Burna Boy performs onstage during Day 1 of the Afro Nation Detroit Festival; ems performs on the Other stage during day four of Glastonbury Festival; Wizkid performs at the Red Bull Music Academy Soundsystem at Notting Hill Carnival 2017.
Source: Getty Images

These Grammy-Award-Winning Nigerian Artists Have Accolades for Days

The GRAMMY Awards has embraced international music more in recent years. Here are the Nigerian artists who have won the prestigious award!


Dec. 15 2023, Published 4:41 p.m. ET

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The global music scene has seen a significant surge in recent years, and thanks to the viral vehicle that is social media, talented artists from all over the world have caught the attention of the Recording Academy.

This is especially true for Nigerian musicians, who have continued to break boundaries and redefine the global music landscape with their innovative sounds and cultural richness.

They have not only etched their names into musical history as talents to be recognized and revered but also garnered the respect of some of the world's megastars.

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Artists like Davido, Asake, Olamide, Mohbad, and Ayra Starr have all helped to amplify the richness of Nigeria's musical heritage and fostered a well-rounded appreciation for music from other countries. Among them are a few artists who have secured a GRAMMY.

Here are some Nigerian singers who have been recognized at the prestigious ceremony.

Burna Boy

Source: Burak Cingi/Redferns

Burna Boy performs at London Stadium in London, England.

When it comes to international superstars who are globally repping their countries, Burna Boy is one of the top names that comes to mind.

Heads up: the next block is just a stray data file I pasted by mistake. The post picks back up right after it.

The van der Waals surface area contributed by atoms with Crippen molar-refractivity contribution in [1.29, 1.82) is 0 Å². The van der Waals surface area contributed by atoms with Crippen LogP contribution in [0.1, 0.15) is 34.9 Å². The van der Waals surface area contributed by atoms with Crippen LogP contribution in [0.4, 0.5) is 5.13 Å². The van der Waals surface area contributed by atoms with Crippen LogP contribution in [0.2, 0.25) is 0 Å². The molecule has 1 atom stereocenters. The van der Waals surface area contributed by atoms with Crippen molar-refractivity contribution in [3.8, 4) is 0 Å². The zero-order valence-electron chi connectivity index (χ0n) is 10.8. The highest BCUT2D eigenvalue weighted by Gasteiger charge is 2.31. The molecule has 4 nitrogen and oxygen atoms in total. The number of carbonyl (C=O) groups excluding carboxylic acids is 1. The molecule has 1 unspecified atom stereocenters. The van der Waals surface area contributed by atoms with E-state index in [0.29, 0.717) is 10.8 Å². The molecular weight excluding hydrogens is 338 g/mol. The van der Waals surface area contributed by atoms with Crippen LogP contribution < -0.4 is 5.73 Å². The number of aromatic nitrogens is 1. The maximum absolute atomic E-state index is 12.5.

The singer, who is also known in Nigeria as the "African Giant" has amassed a global fan base outside of Nigeria thanks to his unique sound, solid team, and attention to detail. In 2021, his album Twice as Tall won in the category for Best World Music Album at the GRAMMY Awards.

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Many people do not know this, but Chamillionaire is of Nigerian descent.

The rapper, who was known in the early 2000s for his smash hit "Ridin," won a GRAMMY during the 49th installment of the show. The Washington, D.C.-born rapper, whose real name is Hakeem Temidayo Seriki, now leads a more quiet life outside of the prying eyes of the media and is involved in several business tech ventures.


Source: Paul Natkin/Getty Images

Sade at the Ambassador East Hotel in Chicago, Illinois.

Sade, the first Nigerian-born artist to snag a Grammy, made history when her fifth studio album, Lovers Rock, earned her a GRAMMY nod in 2002.

On the album, the British-Nigerian singer, born Helen Folasade Adu, tapped into elements of jazz, R&B, and reggae, proving that Sade is a timeless vocal powerhouse with supreme talent.

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Source: Joseph Okpako/WireImage

Wizkid performs at Tottenham Hotspur Stadium in London, England.

At the forefront of Nigeria's musical triumphs is the global phenomenon known as Afrobeats. The genre has been popularized by contemporary artists like Davido, Burna Boy, and Wizkid.

Wizkid is another Nigerian mega superstar who has received a total of four nominations, though he has only won once.

His feature on Beyoncé's "Brown Skin Girl" from her The Lion King: The Gift album won Best Music Video in 2021. He also received critical acclaim for his smash hit "Essence," which features Tems.

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Source: Marcus Ingram/Getty Images

Tems performs on stage during the Honeyland Festival at Crown Festival Park in Sugar Land, Texas.

Tems, born Temilade Openiyi, became a mainstream artist after her song, "Essence," broke records and catapulted her into the spotlight.

The "Free Mind" singer is known for her soulful singing voice — so much so, that Tems received a GRAMMY nod for her feature on Future's "Wait 4 U" with Drake.

The song won Best Melodic Rap Performance. Thanks to Tems's melodic voice and Future's trap influence, the single was dubbed a smash hit.

The author’s content and opinions have not been pre-reviewed, approved or endorsed by Discover.

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